Day 30: How I treat E. Coli water infections (UTIs) without antibiotics

One of the really annoying things about having Interstitial Cystitis is that when you suddenly have an attack of pain, it can be very difficult to tell whether this is a flare up of the autoimmune disease or just a run-of-the-mill water infection on top of the usual discomfort. Happily, since adopting paleo and then adopting the stricter Autoimmune Protocol, both flares and infections are fewer and further between. But they do still happen. This last couple of days is a testament to that.

If you follow my blog closely (I’m not testing you – there’s no reason why you would), you’ll notice that I keep both a food diary and a pain diary at the bottom of each entry. This isn’t really for anybody’s reference but my own so that hopefully I’ll be able to look back and see patterns between foods and flares. If you’ve been reading really closely, you might have noticed my pain level has been higher over the last couple of days than has been normal since adopting AIP. In fact, just before this flare I had started to think I was seriously on the mend. Oh, body – you really are such a joker!

Anyway, at first I assumed the extra pain was a flare of the Interstitial Cystitis and attributed it to losing my wits last week and stuffing my face with Mars Celebrations – I had four of those tiny little sweets. One of them was a Twix so I know for definite I’ve consumed gluten in the last week and I had assumed it was that. And actually maybe it contributed, but I’ve come to the conclusion that this is in fact just a water infection, which although temporarily painful is imminently curable without a visit to the doctor as long as it’s an E. Coli infection.

Without having bacterial cultures done by your doctor there is really no way of knowing for definite which bacteria are responsible for your infection.

But this is how I make up my mind whether to go to the doctor or not (warning, this next section may get more personal than you’re comfortable with).

I start taking D-Mannose. 

D-Mannose is an indigestable sugar extract found naturally in apples, blueberries and cranberries – I just realised the shop was out of blueberries this week as well so I wasn’t able to buy any. Hmmm… anyway, sidetrack.

What D-Mannose does as it travels through your bladder is essentially cling to the bacteria, which then gets flushed out when you pee. It’s very effective for me and I can usually see my ‘extra’ pain subside within a day. If the pain does go away, I conclude that it is in fact just a Urinary Tract Infection (UTI) and not a flare of the Interstitial Cystitis. What’s also good is that it’s safe to proactively treat the pain as an infection in this way as there are no side-effects. It can even be used as a prophylactic. I tend to take two tablets after sex and two tablets again in the morning as I’ve identified sex as being something that causes bladder infections in me. Very frustrating.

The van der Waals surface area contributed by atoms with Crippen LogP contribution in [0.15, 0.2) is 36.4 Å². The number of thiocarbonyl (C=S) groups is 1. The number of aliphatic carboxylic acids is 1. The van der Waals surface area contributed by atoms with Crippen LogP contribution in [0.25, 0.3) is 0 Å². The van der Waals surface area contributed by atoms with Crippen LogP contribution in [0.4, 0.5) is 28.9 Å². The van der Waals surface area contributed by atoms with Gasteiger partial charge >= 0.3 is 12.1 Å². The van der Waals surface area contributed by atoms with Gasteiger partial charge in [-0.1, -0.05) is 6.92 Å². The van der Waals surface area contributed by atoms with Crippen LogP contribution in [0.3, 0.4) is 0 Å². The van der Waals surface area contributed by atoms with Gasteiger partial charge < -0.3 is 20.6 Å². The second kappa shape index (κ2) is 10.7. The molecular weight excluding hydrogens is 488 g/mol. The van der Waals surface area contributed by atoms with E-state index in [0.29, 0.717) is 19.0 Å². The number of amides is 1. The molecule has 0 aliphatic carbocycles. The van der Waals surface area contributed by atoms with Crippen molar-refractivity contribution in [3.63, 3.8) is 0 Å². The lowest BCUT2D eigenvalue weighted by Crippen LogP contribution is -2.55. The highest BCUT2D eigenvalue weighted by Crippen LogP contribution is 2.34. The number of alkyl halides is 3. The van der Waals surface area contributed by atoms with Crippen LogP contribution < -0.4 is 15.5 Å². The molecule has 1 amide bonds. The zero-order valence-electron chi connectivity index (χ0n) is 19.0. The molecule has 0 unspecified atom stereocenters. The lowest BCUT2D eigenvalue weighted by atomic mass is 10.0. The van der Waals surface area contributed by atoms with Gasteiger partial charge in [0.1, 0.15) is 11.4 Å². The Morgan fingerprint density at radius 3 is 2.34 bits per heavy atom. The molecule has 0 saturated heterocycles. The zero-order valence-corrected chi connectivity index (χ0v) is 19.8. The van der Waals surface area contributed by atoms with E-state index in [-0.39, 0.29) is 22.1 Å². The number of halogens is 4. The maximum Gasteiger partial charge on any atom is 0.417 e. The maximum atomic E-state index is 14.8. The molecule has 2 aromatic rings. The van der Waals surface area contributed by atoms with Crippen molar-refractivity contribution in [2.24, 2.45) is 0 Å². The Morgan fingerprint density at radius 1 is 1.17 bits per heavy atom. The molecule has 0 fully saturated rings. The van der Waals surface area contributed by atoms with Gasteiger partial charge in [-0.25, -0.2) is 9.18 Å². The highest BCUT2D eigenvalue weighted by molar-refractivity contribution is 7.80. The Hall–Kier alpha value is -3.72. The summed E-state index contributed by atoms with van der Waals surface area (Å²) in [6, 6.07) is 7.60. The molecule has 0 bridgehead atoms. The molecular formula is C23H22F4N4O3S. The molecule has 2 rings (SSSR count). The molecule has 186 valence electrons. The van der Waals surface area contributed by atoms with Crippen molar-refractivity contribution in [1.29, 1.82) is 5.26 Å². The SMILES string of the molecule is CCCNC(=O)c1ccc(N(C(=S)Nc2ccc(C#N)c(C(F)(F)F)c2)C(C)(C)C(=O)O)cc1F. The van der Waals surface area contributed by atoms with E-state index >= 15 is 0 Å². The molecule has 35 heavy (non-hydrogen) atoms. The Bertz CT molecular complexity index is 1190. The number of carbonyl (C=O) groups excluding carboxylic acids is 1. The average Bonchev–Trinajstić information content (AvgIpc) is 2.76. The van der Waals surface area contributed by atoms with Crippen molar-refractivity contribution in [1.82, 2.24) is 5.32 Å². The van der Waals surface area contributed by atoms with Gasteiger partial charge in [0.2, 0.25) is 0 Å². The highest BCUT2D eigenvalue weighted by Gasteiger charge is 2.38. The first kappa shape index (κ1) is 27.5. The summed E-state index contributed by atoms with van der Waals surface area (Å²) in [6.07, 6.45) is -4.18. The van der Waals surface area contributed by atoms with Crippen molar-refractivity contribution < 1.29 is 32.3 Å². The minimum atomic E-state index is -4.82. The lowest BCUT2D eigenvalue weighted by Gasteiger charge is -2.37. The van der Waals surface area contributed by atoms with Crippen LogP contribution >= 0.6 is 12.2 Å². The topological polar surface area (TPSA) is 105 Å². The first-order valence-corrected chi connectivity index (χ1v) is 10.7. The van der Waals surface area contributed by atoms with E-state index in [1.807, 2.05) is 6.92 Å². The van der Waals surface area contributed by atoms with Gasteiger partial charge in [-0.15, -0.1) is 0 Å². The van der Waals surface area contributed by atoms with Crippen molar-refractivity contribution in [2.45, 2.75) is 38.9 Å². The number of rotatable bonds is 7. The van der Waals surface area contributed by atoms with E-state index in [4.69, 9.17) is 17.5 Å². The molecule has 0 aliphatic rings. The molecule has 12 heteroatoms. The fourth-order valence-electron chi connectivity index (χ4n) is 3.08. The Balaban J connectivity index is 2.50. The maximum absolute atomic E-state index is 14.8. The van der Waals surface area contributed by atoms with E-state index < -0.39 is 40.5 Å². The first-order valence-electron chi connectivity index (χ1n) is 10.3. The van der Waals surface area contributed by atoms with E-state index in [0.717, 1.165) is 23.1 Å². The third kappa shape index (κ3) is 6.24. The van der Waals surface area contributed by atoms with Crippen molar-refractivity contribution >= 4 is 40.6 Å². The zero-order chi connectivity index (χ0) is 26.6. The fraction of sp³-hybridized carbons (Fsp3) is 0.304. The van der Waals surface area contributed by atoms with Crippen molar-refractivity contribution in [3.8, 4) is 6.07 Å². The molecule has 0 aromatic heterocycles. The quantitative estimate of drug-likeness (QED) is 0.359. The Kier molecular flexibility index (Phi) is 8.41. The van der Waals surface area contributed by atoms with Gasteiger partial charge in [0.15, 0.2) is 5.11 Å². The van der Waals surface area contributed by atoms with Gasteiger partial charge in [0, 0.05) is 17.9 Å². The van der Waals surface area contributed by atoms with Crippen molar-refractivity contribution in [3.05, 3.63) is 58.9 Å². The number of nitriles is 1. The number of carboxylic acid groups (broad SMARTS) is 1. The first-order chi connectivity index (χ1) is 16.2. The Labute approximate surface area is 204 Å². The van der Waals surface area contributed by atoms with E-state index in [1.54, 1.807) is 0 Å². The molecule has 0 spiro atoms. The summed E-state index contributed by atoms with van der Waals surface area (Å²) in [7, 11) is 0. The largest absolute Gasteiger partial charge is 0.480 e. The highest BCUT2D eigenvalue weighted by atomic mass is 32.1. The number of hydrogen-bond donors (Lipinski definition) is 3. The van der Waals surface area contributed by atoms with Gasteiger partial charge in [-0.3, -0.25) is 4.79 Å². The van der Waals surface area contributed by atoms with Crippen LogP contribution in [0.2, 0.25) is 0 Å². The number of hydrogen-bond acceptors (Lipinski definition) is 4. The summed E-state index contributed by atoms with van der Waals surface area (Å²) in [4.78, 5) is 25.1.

Here are some of my tips from personal experience on increasing the effectiveness of D-Mannose for Urinary Tract Infections:

  • Try and increase the concentration of D-Mannose in your bladder.
    I do this by taking 2 tablets as soon as I wake up but after I’ve urinated then taking another 2 about 60 minutes later.
  • Try not to urinate after about an hour of taking D-Mannose as you want to give it time to cling to those E. Coli bacteria.
  • Take 2 tablets with a warm drink directly after urinating throughout the day right up into the evening.
  • Keep taking D-Mannose (but maybe with a lower dose) for at least a week (preferably two weeks) after the ‘extra’ pain has gone.

Waterfall D-MannoseD-Mannose is quite expensive and can be bought at most local supplement and health food stores, although I was unable to find it in Holland & Barrett. Like with all supplements, you should remember to check the label to make sure it doesn’t contain any paleo-unfriendly ingredients. My favourite brand is Waterfall D-Mannose, which is 100% pure and you can buy in bulk if you wish and get them for cheaper. Extra bonus: if you use the cashback site, Quidco, you can also get 15% cashback.

Luckily for me, my ‘extra’ symptoms have started to subside now, so I’m fairly sure they were being caused by a UTI – either that or the gluten contamination has made its way out of my system. If you suffer from recurrent UTIs, you may find this article by paleo physician, Chris Kresser, an interesting read as it covers other types of bacterial infections than E. Coli.

Disclaimer: I am not a doctor and can not give medical advice. If you suspect you have a water infection, you shouldconsult your doctor before starting any new supplements or home treatments.

How do you know when your extra pain is an Interstitial Cystitis flare and when it’s a bladder infection? Please share your tips in the comments.


Food Diary
Breakfast: Gluten-free lamb and mint sausages on a bed of rocket and a portobello mushroom

Lunch: Leftover pork loin with rocket salad
Dinner: Salmon croquettes with baby spinach and rocket salad
Snacks: 2 bananas, 1 pear, 2 slices of melon and a persimmon.

Pain Level (out of 10)
Started at about 2 this morning, which went away at about 10am. Mild discomfort throughout the day, nearly disappearing at times. Just starting to creep back between 1 and 2 now (8.40pm) Will update later as to the pain as I start to get ready to lie down for bed. Feeling on the mend though.

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